Well, Ema seemed to get a bit emotional. Perhaps then we can understand the irrationality of her comments. Here's the response, Ema.

    Look, I understand that emotions represent an important frame of reference for you, but focus on just the facts for a moment.

    The ad hominem was completely appropriate.Appealing to personal considerations rather than to logic or reason is not appropriate when discussing a biological process.

    The word "snuggling" can be reasonably applied to the implanting process; nothing in your helpful biology lesson disproves that.The physical act of snuggling = to lie or press close together; to nestle; to draw close or hold closely; to hug. As I mention in another comment, if something like pinocytosis was involved in implantation, you could describe the process as "snuggling": the blastocyst would be enveloped (nestled, hugged, etc.) by the uterine tissue. Since it isn't, you cannot reasonably apply the term snuggling to the implantation process.

    After all, the blogger describes the term as "aggressive" Both terms are value judgments...Describing implantation as aggressive is not a value judgment. It is a factual description. The tissue involved in implantation is fast growing; tending to spread quickly and invade (the definition of aggressive).

    [I]t is the hallmark of pompous, snide liberals to think that their judgments are facts and everyone else's are superstition.The description of implantation and the terms I used do not represent my judgment. They are information based on real occurrences, aka facts. Scientist actually observed the real occurrence of implantation; they described the process; I used their description and terminology.

    A judgement is the formation of an opinion after consideration and deliberation. I haven't considered/deliberated, nor formed an opinion on implantation. Of course, just because I don't have an opinion on something, that mustn't stop you from pompously and snidely making one up and attributing it to me, and from explaining its hallmarks to everybody. After all, reality is relative ;-).

    Implanting is a physical process; what adjectives one puts on it is a matter of taste, not fact.

    Because implantation is a physical process, the adjectives one uses to describe this actual process are a matter of fact (they must reflect reality), not a matter of taste. Unless, of course, you maintain that reality doesn't matter, only what you fell about it does. (But that can't possibly be your position, a position usually associated, with them touchy-feely liberals.)

    Thus, one's emotional reaction is central to the description of implanting.

    Implantation exists independent of our emotions. It is the same process whether you feel strongly about it, love it, hate it, or are indifferent to it. Thus, one's emotion's are irrelevant to the description of implantation.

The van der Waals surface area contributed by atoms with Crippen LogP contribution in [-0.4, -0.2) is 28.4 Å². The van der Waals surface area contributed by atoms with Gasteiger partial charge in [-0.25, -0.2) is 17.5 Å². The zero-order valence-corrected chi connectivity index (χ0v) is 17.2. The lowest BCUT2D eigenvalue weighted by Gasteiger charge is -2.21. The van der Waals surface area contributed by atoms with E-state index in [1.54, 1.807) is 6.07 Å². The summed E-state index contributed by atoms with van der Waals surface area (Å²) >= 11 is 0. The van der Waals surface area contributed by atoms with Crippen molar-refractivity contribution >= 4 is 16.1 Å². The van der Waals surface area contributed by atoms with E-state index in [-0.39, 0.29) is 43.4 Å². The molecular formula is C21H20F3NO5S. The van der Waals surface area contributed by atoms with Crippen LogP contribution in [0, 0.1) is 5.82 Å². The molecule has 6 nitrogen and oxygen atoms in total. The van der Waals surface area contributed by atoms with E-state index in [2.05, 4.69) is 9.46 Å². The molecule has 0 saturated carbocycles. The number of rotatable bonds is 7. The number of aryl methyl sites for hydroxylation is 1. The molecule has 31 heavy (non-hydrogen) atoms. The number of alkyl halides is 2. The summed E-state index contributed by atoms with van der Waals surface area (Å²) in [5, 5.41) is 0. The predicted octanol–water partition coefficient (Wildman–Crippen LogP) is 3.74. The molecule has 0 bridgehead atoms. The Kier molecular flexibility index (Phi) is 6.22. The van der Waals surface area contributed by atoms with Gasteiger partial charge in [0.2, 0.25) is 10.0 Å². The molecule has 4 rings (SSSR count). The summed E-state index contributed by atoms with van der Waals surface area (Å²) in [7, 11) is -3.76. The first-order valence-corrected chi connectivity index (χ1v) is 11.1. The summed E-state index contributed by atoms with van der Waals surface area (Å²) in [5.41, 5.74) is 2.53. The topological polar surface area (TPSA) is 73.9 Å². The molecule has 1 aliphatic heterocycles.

Some people see it as snuggling--others (like the blogger) see implanting as aggressive destroying of cell layers. There's no science here; only value judgments.When one describes implantation, it is irrelevant how one sees it. You are using words/terms to describe an actual process, not to describe what your opinion of that process is.

    When the bloggers states "we are talking about implantation and blastocysts, not babies. . . . one; rather a certain biological sequence of events" that's nonesense. ALL life is a continuum.

    It is not clear what you believe to be nonsense? My post was, in fact, about implantation and blastocysts. If by "continuum", in the context of blastocyst and baby, you mean "no part of which can be distinguished from neighboring parts except by arbitrary division", you are incorrect. The parts of a blastocyst are quite distinguishable from those of a baby. Unless a certain biological sequence of events occurs (e.g., the formation of a disc, etc.) the blastocyst will not even become an embryo, let alone a neonate.

    And, sadly, nature does not provide clear categories. Only the dictates of conscience does.

    See my end comment.

    BTW, the mouse/human embryo is a superb example of the blogger's ignorance. No one has a definition of what a "species" is. Biologists continue to debate it. Are mules donkeys--are toy poodles and great danes members of the same species because they can't reproduce under normal circumstances, etc. Thus, nature does not provide the boundaries. WE do.

    What I said was "No amount of faith, or agreement can make, for example, a mouse embryo be a human baby." We'll get back to that in a moment. But first, this.

    Actually, the biology people, the logic people, and the Roman Catholic Church people all have a definition of what a "species" is. Thus, your assertion that no one has a definition of what a "species" is is uneducated, unaware, or uninformed [see ignorance]. You probably already know what a mule is, so I'm not exactly sure what your point is. Are you saying that science's ability to create interspecies hybrids proves that there are no species?

    Back to the human/mouse embryo. If you can take a mouse embryo, and actually transform it into a human via belief or agreement alone, then you have undoubtedly proven me an ignorant person. But that is nothing. If you think you, as opposed to nature, can provide species boundaries, may I respectfully suggest you are wasting your time and talents on this blog. Most of the world's universities, religious and industry leaders, and the Noble prize committee need to hear from you.

    (I'm pretty sure you're assertions about nature not providing clear categories, and species are in jest, for the sake of argument. However, if I've misinterpreted and you're serious please let me know and I'll look for some educational links and post them.)

     
    At 3:25 PM, Anonymous Anonymous said...

    Well, is implanting "snuggling" or "aggressive" cell wall destruction? The blogger says it's "aggressive"; some abstinence educators say it's "snuggling"